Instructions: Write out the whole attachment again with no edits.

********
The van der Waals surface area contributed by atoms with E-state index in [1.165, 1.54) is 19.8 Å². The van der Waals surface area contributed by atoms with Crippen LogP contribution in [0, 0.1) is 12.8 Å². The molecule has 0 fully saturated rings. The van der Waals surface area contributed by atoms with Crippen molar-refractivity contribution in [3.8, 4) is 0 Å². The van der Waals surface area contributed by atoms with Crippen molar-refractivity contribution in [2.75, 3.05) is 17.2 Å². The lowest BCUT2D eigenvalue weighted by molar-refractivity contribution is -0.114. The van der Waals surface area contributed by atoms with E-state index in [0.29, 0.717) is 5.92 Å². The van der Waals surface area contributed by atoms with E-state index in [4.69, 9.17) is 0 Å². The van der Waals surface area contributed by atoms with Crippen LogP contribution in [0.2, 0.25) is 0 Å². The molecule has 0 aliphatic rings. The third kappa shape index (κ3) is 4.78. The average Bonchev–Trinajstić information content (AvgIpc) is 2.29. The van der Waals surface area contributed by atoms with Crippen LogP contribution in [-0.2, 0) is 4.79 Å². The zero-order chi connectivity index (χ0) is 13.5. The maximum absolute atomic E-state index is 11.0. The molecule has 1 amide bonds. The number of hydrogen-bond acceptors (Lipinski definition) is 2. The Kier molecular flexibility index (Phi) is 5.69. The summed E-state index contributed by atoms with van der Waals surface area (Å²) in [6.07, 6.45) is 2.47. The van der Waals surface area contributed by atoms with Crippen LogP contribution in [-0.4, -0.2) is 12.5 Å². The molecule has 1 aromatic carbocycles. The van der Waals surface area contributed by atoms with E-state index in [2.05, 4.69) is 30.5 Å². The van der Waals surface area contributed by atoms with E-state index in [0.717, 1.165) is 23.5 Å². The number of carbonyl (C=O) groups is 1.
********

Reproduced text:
The van der Waals surface area contributed by atoms with E-state index in [1.165, 1.54) is 19.8 Å². The van der Waals surface area contributed by atoms with Crippen LogP contribution in [0, 0.1) is 12.8 Å². The molecule has 0 fully saturated rings. The van der Waals surface area contributed by atoms with Crippen molar-refractivity contribution in [3.8, 4) is 0 Å². The van der Waals surface area contributed by atoms with Crippen molar-refractivity contribution in [2.75, 3.05) is 17.2 Å². The lowest BCUT2D eigenvalue weighted by molar-refractivity contribution is -0.114. The van der Waals surface area contributed by atoms with E-state index in [0.29, 0.717) is 5.92 Å². The van der Waals surface area contributed by atoms with E-state index in [4.69, 9.17) is 0 Å². The van der Waals surface area contributed by atoms with Crippen LogP contribution in [0.2, 0.25) is 0 Å². The molecule has 0 aliphatic rings. The third kappa shape index (κ3) is 4.78. The average Bonchev–Trinajstić information content (AvgIpc) is 2.29. The van der Waals surface area contributed by atoms with Crippen LogP contribution in [-0.2, 0) is 4.79 Å². The zero-order chi connectivity index (χ0) is 13.5. The maximum absolute atomic E-state index is 11.0. The molecule has 1 amide bonds. The number of hydrogen-bond acceptors (Lipinski definition) is 2. The Kier molecular flexibility index (Phi) is 5.69. The summed E-state index contributed by atoms with van der Waals surface area (Å²) in [6.07, 6.45) is 2.47. The van der Waals surface area contributed by atoms with Crippen LogP contribution in [-0.4, -0.2) is 12.5 Å². The molecule has 1 aromatic carbocycles. The van der Waals surface area contributed by atoms with E-state index in [2.05, 4.69) is 30.5 Å². The van der Waals surface area contributed by atoms with E-state index in [0.717, 1.165) is 23.5 Å². The number of carbonyl (C=O) groups is 1.